A middle-aged man came into the train compartment, cradling in his arms a large rag-doll dressed in a child’s jacket.
“Excuse me, are there two free seats here?”
The other passengers exchanged glances and didn’t reply.
“Make yourself comfortable,” I said, pointing at the seat across from me. “Except there’s only one.”
“No matter, she’ll sit with me.”
He took off her jacket, straightened her hair, settled her onto the edge of the seat and sat down next to her. Then he set her on his lap. The others in the compartment filed out to look for seats elsewhere. That left just the two of us—or rather, the three of us.
“What’s her name?” I asked.
“Come on, tell the nice man what your name is. Hm?”
The doll kept silent.
“Say Maaa, riii… Her name is Maria. She’s shy. You know how kids are at this age.”
“Hi, Maria. How old are you?”
“She’s five,” the father replied. “Only she doesn’t like talking much. Isn’t that right?” He smiled and playfully tweaked her nose. Her nose was an exquisite pink button. “Want to sit next to the window? Come on, sweetie. Let’s see what’s outside. Ooh, look at that cow staring at us all serious, and that donkey over there, do you see him? No, no, over there, by that tree.”
And they started counting how many cows, donkeys, chickens, horses, and sheep they saw from the train. Then luck smiled upon them and they even saw storks, which were still circling around the burned-out fields of late August. He told her an old story about the stork and the fox. She really loves these kinds of stories, he winked at me conspiratorially. Actually, any kind of story. At that moment a middle-aged matron barged into the compartment without saying hello, set down her suitcase, fixed her gaze on the man talking to the doll, snatched up her suitcase again, opened the door up again, spat out perverts and left with a bang. The man put his hands over the girl’s ears, hugged her and smiled awkwardly. (Her ears were two long mother-of-pearl mussel shells.)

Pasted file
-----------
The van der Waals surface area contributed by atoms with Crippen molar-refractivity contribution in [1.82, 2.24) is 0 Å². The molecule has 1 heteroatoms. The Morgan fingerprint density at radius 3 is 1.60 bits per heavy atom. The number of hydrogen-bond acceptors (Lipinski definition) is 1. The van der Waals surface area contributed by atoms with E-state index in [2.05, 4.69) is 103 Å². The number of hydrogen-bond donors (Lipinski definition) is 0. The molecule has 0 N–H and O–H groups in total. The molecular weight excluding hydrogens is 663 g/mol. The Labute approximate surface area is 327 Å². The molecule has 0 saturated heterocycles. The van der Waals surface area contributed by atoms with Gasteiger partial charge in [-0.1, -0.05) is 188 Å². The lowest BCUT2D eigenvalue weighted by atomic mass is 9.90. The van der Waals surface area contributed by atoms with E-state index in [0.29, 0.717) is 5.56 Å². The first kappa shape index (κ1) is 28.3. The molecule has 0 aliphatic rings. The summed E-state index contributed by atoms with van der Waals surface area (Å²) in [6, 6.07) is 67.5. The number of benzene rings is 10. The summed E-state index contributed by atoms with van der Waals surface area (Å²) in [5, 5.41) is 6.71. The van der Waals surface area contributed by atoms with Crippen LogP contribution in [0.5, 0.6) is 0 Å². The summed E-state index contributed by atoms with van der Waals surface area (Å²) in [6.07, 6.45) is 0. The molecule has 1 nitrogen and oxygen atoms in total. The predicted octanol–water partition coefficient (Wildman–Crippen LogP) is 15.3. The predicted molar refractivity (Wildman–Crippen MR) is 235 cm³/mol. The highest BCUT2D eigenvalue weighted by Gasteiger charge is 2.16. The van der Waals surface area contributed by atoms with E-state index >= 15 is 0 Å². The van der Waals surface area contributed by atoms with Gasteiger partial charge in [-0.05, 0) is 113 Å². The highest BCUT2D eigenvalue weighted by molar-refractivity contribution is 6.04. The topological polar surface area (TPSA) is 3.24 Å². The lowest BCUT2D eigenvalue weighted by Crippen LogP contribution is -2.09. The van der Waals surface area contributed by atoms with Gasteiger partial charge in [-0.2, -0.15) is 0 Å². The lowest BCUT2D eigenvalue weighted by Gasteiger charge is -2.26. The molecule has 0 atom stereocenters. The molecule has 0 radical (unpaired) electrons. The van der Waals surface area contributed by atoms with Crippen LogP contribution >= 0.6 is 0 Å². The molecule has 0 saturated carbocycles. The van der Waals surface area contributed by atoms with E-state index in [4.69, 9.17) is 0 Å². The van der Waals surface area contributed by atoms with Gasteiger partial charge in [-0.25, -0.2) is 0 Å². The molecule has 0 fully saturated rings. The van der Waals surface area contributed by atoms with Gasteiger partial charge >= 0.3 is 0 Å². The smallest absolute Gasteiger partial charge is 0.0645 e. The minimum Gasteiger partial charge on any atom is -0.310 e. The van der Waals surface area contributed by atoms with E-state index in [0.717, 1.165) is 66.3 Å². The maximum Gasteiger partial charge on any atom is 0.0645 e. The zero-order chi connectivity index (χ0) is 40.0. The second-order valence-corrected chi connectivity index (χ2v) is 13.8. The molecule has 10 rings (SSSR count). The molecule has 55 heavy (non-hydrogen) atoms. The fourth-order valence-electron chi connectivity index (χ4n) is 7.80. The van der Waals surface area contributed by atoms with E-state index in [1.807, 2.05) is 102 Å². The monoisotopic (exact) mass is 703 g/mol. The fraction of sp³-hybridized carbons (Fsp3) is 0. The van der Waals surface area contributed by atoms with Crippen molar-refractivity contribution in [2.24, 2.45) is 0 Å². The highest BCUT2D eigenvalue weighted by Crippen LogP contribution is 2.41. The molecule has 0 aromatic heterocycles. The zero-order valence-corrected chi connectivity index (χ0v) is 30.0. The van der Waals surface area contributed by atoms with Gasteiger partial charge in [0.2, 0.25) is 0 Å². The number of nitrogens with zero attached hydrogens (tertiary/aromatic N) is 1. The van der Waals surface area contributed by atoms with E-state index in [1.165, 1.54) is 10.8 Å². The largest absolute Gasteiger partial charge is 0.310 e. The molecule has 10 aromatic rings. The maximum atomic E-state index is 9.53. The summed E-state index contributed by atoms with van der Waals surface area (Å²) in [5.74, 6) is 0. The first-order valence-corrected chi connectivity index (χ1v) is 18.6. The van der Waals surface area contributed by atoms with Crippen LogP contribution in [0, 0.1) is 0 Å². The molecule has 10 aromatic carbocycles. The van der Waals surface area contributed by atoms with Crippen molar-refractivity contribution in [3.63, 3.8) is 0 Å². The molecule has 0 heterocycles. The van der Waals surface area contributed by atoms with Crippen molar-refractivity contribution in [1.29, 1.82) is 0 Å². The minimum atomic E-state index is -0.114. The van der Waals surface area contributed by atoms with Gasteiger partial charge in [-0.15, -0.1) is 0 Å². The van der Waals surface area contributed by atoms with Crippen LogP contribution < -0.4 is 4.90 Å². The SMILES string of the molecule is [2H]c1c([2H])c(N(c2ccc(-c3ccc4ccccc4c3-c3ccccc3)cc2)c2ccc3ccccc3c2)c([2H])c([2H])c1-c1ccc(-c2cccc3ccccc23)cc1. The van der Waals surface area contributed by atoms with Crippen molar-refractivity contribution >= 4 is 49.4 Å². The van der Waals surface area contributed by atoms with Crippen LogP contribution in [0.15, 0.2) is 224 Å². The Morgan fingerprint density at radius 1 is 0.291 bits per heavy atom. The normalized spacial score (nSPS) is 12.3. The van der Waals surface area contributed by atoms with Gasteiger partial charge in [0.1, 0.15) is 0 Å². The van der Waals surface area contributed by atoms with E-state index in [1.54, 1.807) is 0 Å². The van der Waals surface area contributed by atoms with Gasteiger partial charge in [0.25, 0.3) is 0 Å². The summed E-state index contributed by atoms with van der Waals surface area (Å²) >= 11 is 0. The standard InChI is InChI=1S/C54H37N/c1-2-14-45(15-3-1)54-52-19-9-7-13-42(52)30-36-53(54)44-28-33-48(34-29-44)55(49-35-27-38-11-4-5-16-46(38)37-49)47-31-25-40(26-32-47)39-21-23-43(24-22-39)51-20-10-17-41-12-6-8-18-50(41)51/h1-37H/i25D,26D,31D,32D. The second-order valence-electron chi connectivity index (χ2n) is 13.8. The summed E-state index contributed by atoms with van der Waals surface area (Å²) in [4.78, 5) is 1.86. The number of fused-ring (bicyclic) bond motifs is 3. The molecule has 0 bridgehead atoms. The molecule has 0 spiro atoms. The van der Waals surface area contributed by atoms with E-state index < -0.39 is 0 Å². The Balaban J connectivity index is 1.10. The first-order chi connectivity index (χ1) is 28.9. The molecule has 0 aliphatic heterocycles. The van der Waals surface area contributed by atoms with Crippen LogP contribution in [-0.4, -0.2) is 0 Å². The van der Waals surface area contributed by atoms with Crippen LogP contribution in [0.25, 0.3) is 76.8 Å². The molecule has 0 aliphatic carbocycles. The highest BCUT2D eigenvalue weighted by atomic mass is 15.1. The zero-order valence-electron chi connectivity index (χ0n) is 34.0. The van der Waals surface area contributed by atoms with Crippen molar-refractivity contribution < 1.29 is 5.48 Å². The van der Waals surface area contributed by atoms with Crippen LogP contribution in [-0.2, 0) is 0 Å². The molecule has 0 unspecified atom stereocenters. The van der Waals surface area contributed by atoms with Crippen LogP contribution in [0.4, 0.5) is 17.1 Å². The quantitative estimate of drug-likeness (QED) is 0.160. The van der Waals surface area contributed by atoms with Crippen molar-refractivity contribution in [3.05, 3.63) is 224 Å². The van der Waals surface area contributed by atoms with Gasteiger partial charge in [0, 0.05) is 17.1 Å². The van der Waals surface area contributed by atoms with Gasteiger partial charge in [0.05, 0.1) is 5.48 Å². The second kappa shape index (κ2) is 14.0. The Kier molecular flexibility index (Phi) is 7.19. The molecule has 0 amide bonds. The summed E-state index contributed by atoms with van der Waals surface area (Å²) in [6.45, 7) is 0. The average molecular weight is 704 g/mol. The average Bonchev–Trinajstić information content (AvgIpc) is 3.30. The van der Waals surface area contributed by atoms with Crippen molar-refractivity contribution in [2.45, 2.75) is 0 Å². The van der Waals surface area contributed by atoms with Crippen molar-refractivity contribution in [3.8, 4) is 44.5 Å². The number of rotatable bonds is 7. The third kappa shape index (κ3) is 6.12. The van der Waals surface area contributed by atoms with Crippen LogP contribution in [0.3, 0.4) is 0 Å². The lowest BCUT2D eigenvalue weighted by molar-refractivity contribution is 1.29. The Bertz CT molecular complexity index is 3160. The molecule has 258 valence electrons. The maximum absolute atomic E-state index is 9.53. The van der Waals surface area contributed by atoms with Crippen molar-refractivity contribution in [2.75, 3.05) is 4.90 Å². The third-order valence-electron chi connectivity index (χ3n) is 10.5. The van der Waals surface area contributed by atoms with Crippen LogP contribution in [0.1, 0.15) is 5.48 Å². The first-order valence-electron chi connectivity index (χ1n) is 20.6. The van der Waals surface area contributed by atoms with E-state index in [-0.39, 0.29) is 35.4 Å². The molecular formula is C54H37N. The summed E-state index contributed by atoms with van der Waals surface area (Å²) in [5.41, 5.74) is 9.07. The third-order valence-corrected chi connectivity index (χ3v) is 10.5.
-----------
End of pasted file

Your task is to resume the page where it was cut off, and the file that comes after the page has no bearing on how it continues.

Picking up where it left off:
“People don’t watch what they say in front of children.” They stayed like that for a long time, with her snuggled up against him.
“She’s tired. Sleep, go ahead and sleep, honey.”
He carefully laid her down on the seat and put the jacket over her.
It was clear that the man wanted to tell me something, but didn’t know how to begin. At that moment the conductor came in, nodded, tossed a distracted glance at the child asleep beneath the jacket, collected our tickets and left. He didn’t notice anything at all, I sighed with relief. The whole time I had been on tenterhooks, afraid that he would raise a fuss, would tear off the jacket and see who was sleeping beneath it, that he would curse the man out and call the train’s policeman. I realized that I was most afraid for… the child, that is, the doll. I didn’t want them to harm her. This is the place to say that I am completely normal, even if I do write stories. I know that complicates things a bit, but in every other way I am perfectly all right.
After a short while the man nevertheless got up his courage and began. He glanced at the child and said flat-out that he had a favor to ask of me, but he would understand if I refused. I encouraged him to go on. We were speaking in whispers, so as not to wake her.
“I’m checking into the hospital,” he said, “but she doesn’t know that yet. I’ve got some lumps here, the doctors said it’s gonna be a bloodbath, then I’ll need a month or so of chemo, no one knows for how long. If it wasn’t for her, I’d just tell ‘em to forget the whole business, but…”
The man smoothed down the jacket over her, tucking it in around her shoulders.